Although more tender in attitude than his successors in the role Mason still plays Dobbs as a shrewd spy particularly as the investigation continues its course. Mason is one of the master of cool calculation so he fits the part splendidly. Every twist and turn that Dobbs figures out through tracking down and pulling together the various elements seems an inevitability due to his style in any scene where he and his team are doing detective work or he is interviewing one of the suspects. Mason always succeeds in showing the collection and deciphering in Dobbs in natural and convincing fashion. He has the right assurance in his performance and Mason give the right subtle indication to allow us to see the way the master spy is always collecting information even when it seems like he is just having a normal conversation.

Of course Dobbs is not always on the investigation as a large part of this film focuses on Dobbs's relationship with his unfaithful wife Ann (Harriet Andersson). Mason is fantastic as Dobbs basically must just act as an observer to his wife's behavior which seems incessant. Mason is brilliant in portraying the very specific fashion in which Dobbs deals with it which is that he seems to allow it through his own inability to voice his objections to her behavior. Mason is very effective by showing the strain this brings in Dobbs and interestingly how it seems to tear him completely apart inside while he seems to always attempt to keep a pleasant face about it the entire time. Mason creates the perfect dynamic through the insufficient manner he takes in these matters and his entirely assured manner he takes in his job. 

Mason builds on this odd dynamic as he makes Dobbs have such a devotion and drive in his job yet at home being barely unable to speak at times in his emotional vulnerability. Mason is entirely convincing in his portrayal of this and makes the conclusion of the film particularly powerful when Dobbs discovers the man behind the whole plot is actually both his old friend and his wife's lover. When he finally confronts him in this scene it is a particularly special moment for Mason as he continues in Dobbs is usual style of keeping it together as the spy at first but when he gets his chance to strike there is something else that seems to come out and Mason seems to suggest that for a moment we see the true level of anger and hatred that Dobbs had been holding back inside himself over his wife's infidelity. What only adds to this powerful moment is the way Mason convincing shows that Dobbs quickly gathers himself leaving him to only mourn the loss of his friend.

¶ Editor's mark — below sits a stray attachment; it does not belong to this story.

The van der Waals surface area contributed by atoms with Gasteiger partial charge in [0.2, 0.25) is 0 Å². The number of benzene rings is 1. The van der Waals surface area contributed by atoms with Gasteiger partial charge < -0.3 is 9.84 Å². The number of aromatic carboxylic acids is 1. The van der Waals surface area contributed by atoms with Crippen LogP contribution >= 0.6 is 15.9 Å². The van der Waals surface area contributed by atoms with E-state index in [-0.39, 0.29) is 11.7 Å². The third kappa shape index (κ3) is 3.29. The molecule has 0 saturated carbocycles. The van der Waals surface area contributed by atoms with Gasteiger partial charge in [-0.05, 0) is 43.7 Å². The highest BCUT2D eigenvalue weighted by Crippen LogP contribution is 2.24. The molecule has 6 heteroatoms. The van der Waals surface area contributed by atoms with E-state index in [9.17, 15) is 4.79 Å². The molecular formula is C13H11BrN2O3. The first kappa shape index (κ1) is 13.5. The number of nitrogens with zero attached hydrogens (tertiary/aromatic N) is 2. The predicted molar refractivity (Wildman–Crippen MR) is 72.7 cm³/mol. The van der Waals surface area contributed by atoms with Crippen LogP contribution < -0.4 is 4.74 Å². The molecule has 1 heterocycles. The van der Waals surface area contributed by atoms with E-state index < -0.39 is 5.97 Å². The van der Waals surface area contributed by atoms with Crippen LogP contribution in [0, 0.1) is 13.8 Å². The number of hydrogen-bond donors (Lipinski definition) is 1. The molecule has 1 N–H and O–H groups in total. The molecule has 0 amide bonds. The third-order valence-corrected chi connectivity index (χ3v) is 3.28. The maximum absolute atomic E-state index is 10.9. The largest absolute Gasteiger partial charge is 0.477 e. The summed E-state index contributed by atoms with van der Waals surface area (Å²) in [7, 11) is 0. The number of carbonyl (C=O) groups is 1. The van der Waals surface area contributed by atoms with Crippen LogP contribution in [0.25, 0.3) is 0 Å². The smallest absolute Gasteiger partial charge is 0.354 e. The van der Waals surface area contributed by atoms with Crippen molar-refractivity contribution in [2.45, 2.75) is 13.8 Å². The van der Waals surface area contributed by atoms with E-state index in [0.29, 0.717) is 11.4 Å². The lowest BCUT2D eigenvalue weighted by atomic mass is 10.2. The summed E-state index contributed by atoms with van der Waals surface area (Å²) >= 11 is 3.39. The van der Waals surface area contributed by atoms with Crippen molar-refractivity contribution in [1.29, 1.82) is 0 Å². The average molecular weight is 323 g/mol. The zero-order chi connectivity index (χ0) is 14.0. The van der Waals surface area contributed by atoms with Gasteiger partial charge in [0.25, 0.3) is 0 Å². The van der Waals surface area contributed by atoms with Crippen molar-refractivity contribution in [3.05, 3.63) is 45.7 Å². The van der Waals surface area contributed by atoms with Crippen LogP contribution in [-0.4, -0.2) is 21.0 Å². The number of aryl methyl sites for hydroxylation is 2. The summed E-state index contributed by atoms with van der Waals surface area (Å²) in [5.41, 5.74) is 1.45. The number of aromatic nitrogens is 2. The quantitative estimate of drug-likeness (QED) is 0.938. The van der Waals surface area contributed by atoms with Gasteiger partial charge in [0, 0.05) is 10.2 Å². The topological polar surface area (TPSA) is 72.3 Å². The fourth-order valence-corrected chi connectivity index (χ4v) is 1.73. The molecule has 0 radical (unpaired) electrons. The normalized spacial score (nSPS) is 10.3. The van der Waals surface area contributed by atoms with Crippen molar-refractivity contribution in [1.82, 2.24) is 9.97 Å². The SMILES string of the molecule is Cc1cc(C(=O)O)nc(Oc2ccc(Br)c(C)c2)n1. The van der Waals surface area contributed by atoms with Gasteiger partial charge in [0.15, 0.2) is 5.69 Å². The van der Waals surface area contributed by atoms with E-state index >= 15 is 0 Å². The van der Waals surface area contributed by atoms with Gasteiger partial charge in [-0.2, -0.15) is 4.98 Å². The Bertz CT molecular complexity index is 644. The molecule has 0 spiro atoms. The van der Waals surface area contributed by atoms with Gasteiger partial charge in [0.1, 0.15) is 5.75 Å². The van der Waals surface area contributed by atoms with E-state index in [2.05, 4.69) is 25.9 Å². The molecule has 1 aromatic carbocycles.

Mason's performance as the renamed George Smiley is probably not quite as iconic as the spectacle sporting work of Guinness and Oldman but that does not mean it is not a great performance in its own right. Mason on paper already seems the perfect fit for the part and frankly he probably still would have been solid in the role even if he just coasted in the part. Mason goes all the way in his portrayal of Charles Dobbs here giving a compelling portrait of the government agent who is the master at deciphering the complex games of international deception yet is weak willed when it comes just to confronting his wife over her wrongs against him. Mason gives a different and effective take on the character of George Smiley that brings us not only strings us along into the dark world of deceit he inhabits but as well poignantly portrays the emotional strain that this causes in this man.


Psifonian said...

Mason was quite excellent. I consider his Dobbs pretty much a portrayal of George Smiley, and he stands well alongside Guinness and Oldman.

RatedRStar said...

Im glad you chose to review him Louis cause I only tend to try and persuade you as much as possible if I honestly believe the performance is that great, which is probably why I constantly try to pester you with actors like Tony Leung Chiu Wai and James Mason because I truly believe that they are greater than most people give them credit.

Anonymous said...

I know this may seem odd, but could you review Guiness' version?

Louis Morgan said...

I certainly would be willing to do so sometime down the road.